Drayage vs Cartage: Key Differences

Drayage vs Cartage: Key Differences

Commercial shipping relies heavily on two essential methods for moving freight: drayage and cartage services. Each plays a distinct role in guiding goods to their final destination, from a port to a nearby facility or across short distances within a city.

Though they serve similar purposes, the differences between drayage vs cartage are significant, and choosing the exemplary service can significantly affect the efficiency of supply chain operations.

This guide will explore these methods in detail, helping you understand when each is most effectively utilized to optimize your logistics strategy.

What is Drayage?

Drayage is a specialized transportation service that moves freight short distances, often within the same metropolitan area. It plays a crucial role in the supply chain, bridging the gap between longer transportation services and the final destination of goods.

Drayage services are typically used for container drayage, where shipping containers are transported from ports to rail yards or distribution centers before standard freight shipment. One of the essential types is shuttle drayage, which involves frequent back-and-forth trips between multiple destinations.

This process is essential for freight transportation, ensuring that goods are efficiently moved from their arrival point to where they’re needed for customs clearance or onward shipping.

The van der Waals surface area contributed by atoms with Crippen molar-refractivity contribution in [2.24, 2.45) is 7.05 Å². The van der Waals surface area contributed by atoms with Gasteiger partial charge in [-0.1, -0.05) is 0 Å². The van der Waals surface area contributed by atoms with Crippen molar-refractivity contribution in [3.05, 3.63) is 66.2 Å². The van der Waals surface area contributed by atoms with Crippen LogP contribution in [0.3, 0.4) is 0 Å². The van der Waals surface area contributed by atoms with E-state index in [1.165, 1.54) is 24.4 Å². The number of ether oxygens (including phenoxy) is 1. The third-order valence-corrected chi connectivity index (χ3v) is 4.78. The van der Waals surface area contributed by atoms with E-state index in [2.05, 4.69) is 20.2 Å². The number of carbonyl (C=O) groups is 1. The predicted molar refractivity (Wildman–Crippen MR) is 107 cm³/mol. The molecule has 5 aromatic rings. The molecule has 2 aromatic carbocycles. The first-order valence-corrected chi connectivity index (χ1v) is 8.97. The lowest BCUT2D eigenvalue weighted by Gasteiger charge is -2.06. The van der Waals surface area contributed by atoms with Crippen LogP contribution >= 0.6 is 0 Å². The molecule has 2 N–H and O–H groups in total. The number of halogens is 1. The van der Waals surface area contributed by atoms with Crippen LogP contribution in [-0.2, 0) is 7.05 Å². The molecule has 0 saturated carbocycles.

To learn more, see our full guide on Drayage.

Drayage Pros and Cons

Drayage plays a pivotal role in logistics and supply chain, offering specific advantages and challenges. Here are the top benefits and drawbacks of using container drayage trucks for freight transportation:


  • Reduced Risk of Damaged Goods: Drayage services ensure containers are only opened at the destination, greatly reducing the risk of damage during transit.
  • Improved Security of Merchandise: Minimal handling during drayage significantly lowers theft risks, potentially decreasing insurance premiums due to enhanced security measures.
  • Expedited Drayage Options: Expedited drayage services facilitate quick freight movement for urgent deliveries, improving supply chain efficiency and meeting tight deadlines.


  • Unsuitable for Small Shipments: Drayage is most efficient for moving entire containers, making it less cost-effective for smaller, less-than-container loads, which may require alternative shipping methods.
  • Increased Harbor Costs: Extended stays in port due to delays can escalate dock dues, making drayage more expensive. Large ships also necessitate deepwater ports, adding to the costs.
  • Dependency on Infrastructure: Drayage efficiency relies on suitable roads, bridges, and rail networks, making it unsuitable for areas with less developed infrastructure.

What is Cartage?

Cartage refers to transporting goods over short distances, typically within the same city or metropolitan area. Unlike drayage, which often deals with moving containers from ports or rail yards, cartage focuses on delivering freight directly to its final destination, such as a distribution center or customer’s doorstep, after clearance from the freight forwarder.

This method is ideal for smaller shipments that don’t require large dray trucks or chassis trucks. Cartage services employ box trucks or vans, making them versatile options for businesses needing to move cargo quickly and efficiently across short distances.

With cartage, companies can ensure the timely delivery of consumer goods, raw materials, and more, crucial in maintaining a smooth and responsive supply.

Cartage Pros and Cons